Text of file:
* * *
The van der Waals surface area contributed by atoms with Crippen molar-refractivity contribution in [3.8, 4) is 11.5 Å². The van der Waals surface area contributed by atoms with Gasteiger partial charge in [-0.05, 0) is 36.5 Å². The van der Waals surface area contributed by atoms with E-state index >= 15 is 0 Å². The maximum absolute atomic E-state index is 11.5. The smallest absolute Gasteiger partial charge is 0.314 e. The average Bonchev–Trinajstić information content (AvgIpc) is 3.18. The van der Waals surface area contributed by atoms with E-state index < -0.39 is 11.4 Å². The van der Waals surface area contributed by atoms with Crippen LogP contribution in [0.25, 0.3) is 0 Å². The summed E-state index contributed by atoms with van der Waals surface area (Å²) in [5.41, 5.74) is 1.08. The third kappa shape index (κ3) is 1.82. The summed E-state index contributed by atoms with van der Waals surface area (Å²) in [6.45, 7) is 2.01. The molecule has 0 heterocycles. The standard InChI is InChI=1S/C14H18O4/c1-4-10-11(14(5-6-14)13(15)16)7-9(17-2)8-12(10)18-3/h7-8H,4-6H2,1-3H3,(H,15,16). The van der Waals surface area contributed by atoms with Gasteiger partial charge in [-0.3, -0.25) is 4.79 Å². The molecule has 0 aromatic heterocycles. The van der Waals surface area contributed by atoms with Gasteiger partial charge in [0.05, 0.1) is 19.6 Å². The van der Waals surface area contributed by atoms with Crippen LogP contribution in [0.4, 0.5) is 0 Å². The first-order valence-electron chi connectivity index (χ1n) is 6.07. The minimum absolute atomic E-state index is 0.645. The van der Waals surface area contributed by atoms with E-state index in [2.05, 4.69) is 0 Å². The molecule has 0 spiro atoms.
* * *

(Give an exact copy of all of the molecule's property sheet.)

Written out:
The van der Waals surface area contributed by atoms with Crippen molar-refractivity contribution in [3.8, 4) is 11.5 Å². The van der Waals surface area contributed by atoms with Gasteiger partial charge in [-0.05, 0) is 36.5 Å². The van der Waals surface area contributed by atoms with E-state index >= 15 is 0 Å². The maximum absolute atomic E-state index is 11.5. The smallest absolute Gasteiger partial charge is 0.314 e. The average Bonchev–Trinajstić information content (AvgIpc) is 3.18. The van der Waals surface area contributed by atoms with E-state index < -0.39 is 11.4 Å². The van der Waals surface area contributed by atoms with Crippen LogP contribution in [0.25, 0.3) is 0 Å². The summed E-state index contributed by atoms with van der Waals surface area (Å²) in [5.41, 5.74) is 1.08. The third kappa shape index (κ3) is 1.82. The summed E-state index contributed by atoms with van der Waals surface area (Å²) in [6.45, 7) is 2.01. The molecule has 0 heterocycles. The standard InChI is InChI=1S/C14H18O4/c1-4-10-11(14(5-6-14)13(15)16)7-9(17-2)8-12(10)18-3/h7-8H,4-6H2,1-3H3,(H,15,16). The van der Waals surface area contributed by atoms with Gasteiger partial charge in [-0.3, -0.25) is 4.79 Å². The molecule has 0 aromatic heterocycles. The van der Waals surface area contributed by atoms with Gasteiger partial charge in [0.05, 0.1) is 19.6 Å². The van der Waals surface area contributed by atoms with Crippen LogP contribution in [0.4, 0.5) is 0 Å². The first-order valence-electron chi connectivity index (χ1n) is 6.07. The minimum absolute atomic E-state index is 0.645. The van der Waals surface area contributed by atoms with E-state index in [2.05, 4.69) is 0 Å². The molecule has 0 spiro atoms.